|Homer Gage Balcom Award|
This award is presented to an individual who has demonstrated a lifetime of excellence in the structural engineering of buildings, along with advances in the state-of-the-art, and a commitment to the advancement of the structural engineering profession. The award is named after H. G. Balcom (1870-1938), a structural engineer and a pioneer in designing tall structures to account for lateral wind forces. The Principal and Chief Engineer of H. G. Balcom Engineers in New York City from 1916-1938, his projects include the Empire State Building, Chrysler Building, Rockefeller Center, Grand Central Terminal, and the Waldorf Astoria Hotel. H. G. Balcom was a Director of the ASCE New York Section in 1929-1930. Since its inception in 1996, the Homer Gage Balcom Award has been presented on alternate years with the Roebling Award.
2012 Recipient:Vincent J. DeSimone, P.E. F.ASCE
Founder and Chairman
DeSimone Consulting Engineers
Vincent is the founder and chairman of DeSimone Consulting Engineers, a New York City-based structural engineering firm with major offices in Miami, San Francisco, New Haven, Las Vegas, Hong Kong, Abu Dhabi and Shanghai. Vince grew up in Brooklyn, New York and attended Manhattan College gaining a Bachelor’s Degree in Civil Engineering in 1959. He has since received an honorary doctorate from Manhattan College in 2009 for his achievements and his support of his alma mater. He began his career with Lev Zetlin Associates and moved on to found his own firm in 1969. The firm has grown immensely during the last 41 years, and this success is in large part the result of Vince’s independent mind, forward thinking and investment in innovative structural design.
Since founding the firm, Vince has tackled many challenges that have greatly altered our profession and our perspective. Some of those significant achievements include: his work in China in the 1970s and his contributions to concrete design. In 1976, Vince designed the first US/PRC joint-venture hotel in China, the Jianguo Hotel. Located in Beijing, the project was instrumental in altering the design environment in China. As well, Vince has been a longtime supporter and leader in the concrete industry. His work in the areas of slipforming, large circular plates and seismic resistant design has dramatically changed current thinking on concrete. Most recently his firm designed the tallest concrete structure in a Seismic Zone 4 in the United States, at 301 Mission in San Francisco. This significant achievement would not have been possible without Vincent’s extensive knowledge and his earlier work and studies in concrete.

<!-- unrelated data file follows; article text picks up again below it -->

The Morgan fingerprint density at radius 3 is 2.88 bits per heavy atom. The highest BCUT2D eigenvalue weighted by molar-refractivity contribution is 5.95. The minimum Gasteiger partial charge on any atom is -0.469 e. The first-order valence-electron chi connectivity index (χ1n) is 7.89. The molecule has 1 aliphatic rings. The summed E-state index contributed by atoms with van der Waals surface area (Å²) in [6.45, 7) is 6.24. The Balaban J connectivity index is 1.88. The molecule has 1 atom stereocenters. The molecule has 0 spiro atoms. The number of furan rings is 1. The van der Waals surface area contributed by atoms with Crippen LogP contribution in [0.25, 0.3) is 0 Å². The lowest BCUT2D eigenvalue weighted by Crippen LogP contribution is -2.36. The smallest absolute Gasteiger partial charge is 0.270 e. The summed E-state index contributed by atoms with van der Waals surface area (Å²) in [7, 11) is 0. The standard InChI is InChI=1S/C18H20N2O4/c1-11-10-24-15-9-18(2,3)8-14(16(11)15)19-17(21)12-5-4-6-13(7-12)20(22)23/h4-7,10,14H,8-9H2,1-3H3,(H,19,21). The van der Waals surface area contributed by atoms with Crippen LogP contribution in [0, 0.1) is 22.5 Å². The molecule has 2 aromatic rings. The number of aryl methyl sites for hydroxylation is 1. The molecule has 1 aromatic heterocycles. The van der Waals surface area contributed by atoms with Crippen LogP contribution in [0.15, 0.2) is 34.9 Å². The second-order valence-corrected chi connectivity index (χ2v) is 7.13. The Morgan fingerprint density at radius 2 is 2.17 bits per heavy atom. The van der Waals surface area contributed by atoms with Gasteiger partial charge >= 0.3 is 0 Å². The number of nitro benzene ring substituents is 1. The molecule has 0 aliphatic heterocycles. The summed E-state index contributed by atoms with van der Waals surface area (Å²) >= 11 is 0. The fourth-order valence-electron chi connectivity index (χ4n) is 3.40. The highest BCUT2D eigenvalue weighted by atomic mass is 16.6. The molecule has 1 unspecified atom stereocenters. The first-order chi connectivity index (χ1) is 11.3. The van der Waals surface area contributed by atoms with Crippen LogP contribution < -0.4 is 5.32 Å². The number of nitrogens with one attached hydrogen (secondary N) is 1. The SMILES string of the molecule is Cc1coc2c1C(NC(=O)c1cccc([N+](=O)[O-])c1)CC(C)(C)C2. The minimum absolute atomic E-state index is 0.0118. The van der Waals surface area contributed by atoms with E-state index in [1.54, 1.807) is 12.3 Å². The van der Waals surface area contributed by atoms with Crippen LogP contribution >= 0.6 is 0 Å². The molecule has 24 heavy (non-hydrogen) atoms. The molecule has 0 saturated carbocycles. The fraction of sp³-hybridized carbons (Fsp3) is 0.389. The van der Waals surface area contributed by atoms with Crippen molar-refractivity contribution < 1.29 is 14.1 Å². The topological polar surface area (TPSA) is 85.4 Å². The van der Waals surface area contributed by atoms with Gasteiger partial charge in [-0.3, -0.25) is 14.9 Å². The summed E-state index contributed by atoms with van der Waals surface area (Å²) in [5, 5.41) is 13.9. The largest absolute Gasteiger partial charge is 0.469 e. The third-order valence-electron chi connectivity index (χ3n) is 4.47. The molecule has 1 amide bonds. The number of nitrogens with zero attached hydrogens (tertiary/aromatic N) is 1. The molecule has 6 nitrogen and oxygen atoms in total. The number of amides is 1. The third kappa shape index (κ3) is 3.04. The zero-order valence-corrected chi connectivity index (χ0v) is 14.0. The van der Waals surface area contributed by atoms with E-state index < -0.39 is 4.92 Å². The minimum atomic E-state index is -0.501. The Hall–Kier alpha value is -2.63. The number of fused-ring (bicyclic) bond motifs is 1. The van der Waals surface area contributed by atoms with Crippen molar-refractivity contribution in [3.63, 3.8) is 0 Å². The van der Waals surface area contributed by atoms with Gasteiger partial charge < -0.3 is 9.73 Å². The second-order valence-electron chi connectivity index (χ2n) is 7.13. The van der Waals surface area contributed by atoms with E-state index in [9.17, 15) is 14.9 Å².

In his spare time Vincent gives back to our profession in a variety of ways. He has pursued the development of low-cost manufactured concrete housing for implementation in impoverished regions. He has taught structures courses at both Pratt Institute and Princeton University. He remains an active member of the American Society of Civil Engineers, for which he was awarded life membership, and is a member and past president of the Concrete Industry Board of New York City.
For his industry contributions, Vincent has been repeatedly recognized. He was awarded an Engineering News Record Marksman Award in both 1972 and 1982. In 1976, he was made a Fellow of the American Concrete Industry. The Concrete Industry Board named him a Distinguished Industry Leader in 2001, and in 2007 he was named “Humanitarian of the Year” by the Concrete Industry Foundation. In 2008, he was made a Fellow of the American Society of Civil Engineers.
2010 Edward M. Messina
|Civil Engineer of the Year|
|Homer Gage Balcom|
|Thomas C. Kavanagh|
|Young Government CE|
|ASCE National Website|